If you're looking for areas in which maths can be applied to the real world, look no further than computing and in particular the latest exciting advances coming from universities in the US.
At a meeting of the American Physical Society in Dallas, scientists from University of California, Santa Barbara have been demonstrating the latest steps on the road to a quantum computer.
A quantum computer, something that, as far as we know, has yet to be built, would be able to perform calculations on a scale that would vastly out-perform today's super-computers.
The UCSB device is one step along the road towards such a computer. It houses a chip containing 9 quantum devices, four of which are "quantum bits" or Qubits, which do the calculations. Later this year, the team hopes to increase the number of Qubits to 10. When scientists are able to increase the number of Qubits to about 100, they think the chip will be the basis of a viable, usable computer.
All of this opens the possibility that in the near future we'll have the power of today's super-computers on our desks, on our laps, even in our mobile phones.
For these developments, we owe a lot to Erwin Schroedinger, whose work on quantum physics and wave equation paved the way for the weird world of quantum mechanics.
At its heart, quantum computing depends on "super-position", which is the seemingly unnatural ability for a particle to be in two states at the same time. A particle spinning in one direction could be given a weak pulse of energy, which might be enough to set it spinning in the opposite direction, but maybe not. As long as the particle is not being observed or interacted with in any way, quantum physics says that the particle is in both states at the same time.
Now, we could use a whole line of these particles to represent the binary digits of a number. If a calculation is performed using a traditional computer, we would need to feed each number into the computer separately. But because a quantum computer can operate on particles in super-position, it can perform the calculation on all the possible combinations simultaneously. A number whose binary representation is 7 digits long is between 0 and 127. A traditional computer would need to do a calculation on each of these 127 numbers. A quantum computer could do them all at once.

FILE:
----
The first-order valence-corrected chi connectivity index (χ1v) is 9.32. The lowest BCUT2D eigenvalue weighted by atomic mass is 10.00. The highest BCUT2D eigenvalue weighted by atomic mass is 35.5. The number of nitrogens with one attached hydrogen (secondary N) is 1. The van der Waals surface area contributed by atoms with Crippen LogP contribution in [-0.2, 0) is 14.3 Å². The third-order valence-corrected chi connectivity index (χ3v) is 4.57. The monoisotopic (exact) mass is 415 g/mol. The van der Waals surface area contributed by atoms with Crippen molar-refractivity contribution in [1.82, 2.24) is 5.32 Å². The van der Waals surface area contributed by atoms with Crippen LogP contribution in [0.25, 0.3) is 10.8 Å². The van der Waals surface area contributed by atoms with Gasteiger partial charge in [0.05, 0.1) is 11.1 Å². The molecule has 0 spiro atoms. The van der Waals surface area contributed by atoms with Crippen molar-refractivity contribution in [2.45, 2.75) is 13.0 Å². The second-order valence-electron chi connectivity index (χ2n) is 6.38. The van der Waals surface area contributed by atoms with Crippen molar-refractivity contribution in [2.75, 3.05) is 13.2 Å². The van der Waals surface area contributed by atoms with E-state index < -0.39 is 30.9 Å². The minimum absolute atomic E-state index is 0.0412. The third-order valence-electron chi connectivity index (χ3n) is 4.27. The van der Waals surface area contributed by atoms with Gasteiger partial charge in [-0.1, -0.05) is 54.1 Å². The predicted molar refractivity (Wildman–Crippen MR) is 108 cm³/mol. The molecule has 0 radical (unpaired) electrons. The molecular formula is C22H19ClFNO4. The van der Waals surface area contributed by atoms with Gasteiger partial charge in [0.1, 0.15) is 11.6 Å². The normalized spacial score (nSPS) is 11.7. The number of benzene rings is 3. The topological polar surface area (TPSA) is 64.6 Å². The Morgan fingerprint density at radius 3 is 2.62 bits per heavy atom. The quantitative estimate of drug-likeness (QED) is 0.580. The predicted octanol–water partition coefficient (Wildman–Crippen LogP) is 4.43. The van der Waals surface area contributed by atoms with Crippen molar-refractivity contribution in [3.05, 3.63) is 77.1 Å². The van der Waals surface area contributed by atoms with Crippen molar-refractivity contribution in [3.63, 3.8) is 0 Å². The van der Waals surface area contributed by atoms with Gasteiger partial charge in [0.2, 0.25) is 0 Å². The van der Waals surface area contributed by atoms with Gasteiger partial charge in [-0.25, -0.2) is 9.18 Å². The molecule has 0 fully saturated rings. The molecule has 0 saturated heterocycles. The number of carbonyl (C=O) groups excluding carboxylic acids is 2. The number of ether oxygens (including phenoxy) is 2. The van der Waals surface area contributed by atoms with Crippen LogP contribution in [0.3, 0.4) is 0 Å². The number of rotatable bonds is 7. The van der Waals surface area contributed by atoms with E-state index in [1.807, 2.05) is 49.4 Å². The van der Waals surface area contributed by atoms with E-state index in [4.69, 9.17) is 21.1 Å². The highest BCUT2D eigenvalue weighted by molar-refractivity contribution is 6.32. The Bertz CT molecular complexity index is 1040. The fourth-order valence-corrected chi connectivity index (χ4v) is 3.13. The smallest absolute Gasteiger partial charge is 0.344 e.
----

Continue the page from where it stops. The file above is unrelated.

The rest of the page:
But the power of quantum computing brings huge challenges for society. In fact, as things stand, a fully functioning quantum computer would jeopardise the stability of the world. This is because world commerce depends on the use of secure ciphers to protect and verify financial transactions. Additionally, many secure conversations between governments and government institutions are carried out using the same sets of ciphers. With the unimaginable computing power that quantum computing would bring, these ciphers, which we have previously considered unbreakable, would be rendered useless.
So the race is on: will the quantum computer arrive first, posing threats to international security and commerce? Or will a new quantum cryptography be developed first, securing transactions in a new unbreakable way? (It's another story, but such a form of encryption has already been shown possible over short communication distances. And it is absolutely unbreakable.)
Yesterday's science fiction really is tomorrow's reality.